Over on dPS last week we launched an eBook on Posing Portraits that has sold faster than any other eBook launch I’ve been a part of.
While talking with a friend about the success of the launch, he asked why I thought it had done so well. I thought I’d share my response here as I think there’s a couple of good lessons to take away from it.
There are certainly a number of factors at play that helped with our launch today including:
- almost eight years of daily posting and building up a readership – this of course is the foundation for all we do and cannot be overstated.
- a repeat author for the eBook – Gina, who wrote this eBook, has written two previous Portrait and Portrait Lighting eBooks and has contributed on our blog over the last couple of years. As a result she’s familiar to many of our readers.
- a popular topic – portraits is a topic that many of our readers are interested in – in fact it’s the number-one type of photography that they do
- a well-honed sales page – we worked hard on our sales copy for both the sales page and emails that we sent our subscriber list
- a beautiful book – the cover and sample pages we showed of this eBook are beautifully illustrated and designed – it’s certainly easier to sell something with visual appeal
- readers trust our products – this is our 16th dPS eBook. We pride ourselves on producing quality and useful eBooks and this builds trust/credibility over time.
But Perhaps the Biggest Reason Is…
As I was pondering our launch today a reader left this comment on our Facebook page:
Then I spotted this comment just now on the blog post announcing the eBook:
When I saw this feedback I realised that probably the biggest reason that this eBook has been so popular with our readers is that it fulfils a felt need that many people have.
As that last comment says – most people know the feeling of seeing a photo of themselves (or others) that is awkward or stiff. This is a disappointment that we can all relate to as we realise that the image taken doesn’t really reflect the person in the shot.
On the flip side are those times when you see a shot of someone which captures their true spirit – feelings of joy accompany these moments!
At dPS we see both the joy and disappointment that many experience when shooting portraits and it was this very reason that we wanted to publish this eBook.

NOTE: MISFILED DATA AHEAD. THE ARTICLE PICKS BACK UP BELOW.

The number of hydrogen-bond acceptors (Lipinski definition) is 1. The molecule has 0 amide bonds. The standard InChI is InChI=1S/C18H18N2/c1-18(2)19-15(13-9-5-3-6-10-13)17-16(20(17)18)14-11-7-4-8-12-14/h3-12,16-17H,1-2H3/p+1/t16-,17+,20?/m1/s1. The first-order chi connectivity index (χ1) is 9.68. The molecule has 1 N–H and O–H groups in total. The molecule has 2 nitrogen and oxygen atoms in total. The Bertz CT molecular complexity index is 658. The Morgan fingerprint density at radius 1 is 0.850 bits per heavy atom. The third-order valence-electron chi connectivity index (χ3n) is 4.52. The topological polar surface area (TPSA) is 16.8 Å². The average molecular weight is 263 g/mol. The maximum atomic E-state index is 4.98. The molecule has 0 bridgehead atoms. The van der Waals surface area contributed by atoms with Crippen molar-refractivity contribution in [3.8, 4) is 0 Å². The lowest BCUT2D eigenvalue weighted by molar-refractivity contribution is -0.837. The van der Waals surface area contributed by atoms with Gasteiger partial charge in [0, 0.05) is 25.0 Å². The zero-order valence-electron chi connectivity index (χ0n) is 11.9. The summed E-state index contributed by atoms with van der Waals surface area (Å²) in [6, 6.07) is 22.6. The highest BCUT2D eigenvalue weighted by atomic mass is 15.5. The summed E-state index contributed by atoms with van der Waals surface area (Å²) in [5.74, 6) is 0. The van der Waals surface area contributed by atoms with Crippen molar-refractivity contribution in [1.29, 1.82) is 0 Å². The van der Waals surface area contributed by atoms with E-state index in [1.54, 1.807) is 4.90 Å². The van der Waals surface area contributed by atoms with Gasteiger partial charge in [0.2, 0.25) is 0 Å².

While at the time I don’t think we realised just how much it would connect with readers, now with hindsight we should have expected it.
Do everything you can to get in touch with the challenges that your blog’s readers face. What problems do they struggle with? What disappointments do they encounter? What moments of joy are they chasing?
Tapping into disappointment and joy is a powerful thing.
I think creating products (and for that matter writing blog posts) that respond to those things is a great recipe for success.
On a practical level this can mean manny things including:
- identifying your own challenges, disappointments, joys (past and present)
- watching the comments on the posts you (and other bloggers) write
- asking readers to submit questions or identify problems that they face (further reading on one way I do this)
- watching what search terms people are searching for to land on your blog
- running focus groups with readers to ask them about their needs
- running polls and using surveys to tap into reader needs (learn more on how I’ve done this here)
- share your own needs/challenges/disappointments as stories on your blog (this often unearths other peoples)
The main thing is to keep putting yourself in the shoes of readers and let that experience inform your blogging direction.
PS: a Word About Manipulation
It is worth noting that tapping into the disappointments of readers is something that can at times lead to manipulation.
Playing on fears and problems and promising solutions is something that can definitely drive sales, but unless you’re backing it up with a solid product that actually solves those problems, you’re running the risk of manipulating your reader. Apart from helping you make a quick buck, it’s a ploy that doesn’t help anyone in the long run.
Instead of letting your readers disappointments inform empty marketing spin, let it inform the actual products you create to increase their actual value to those who buy them.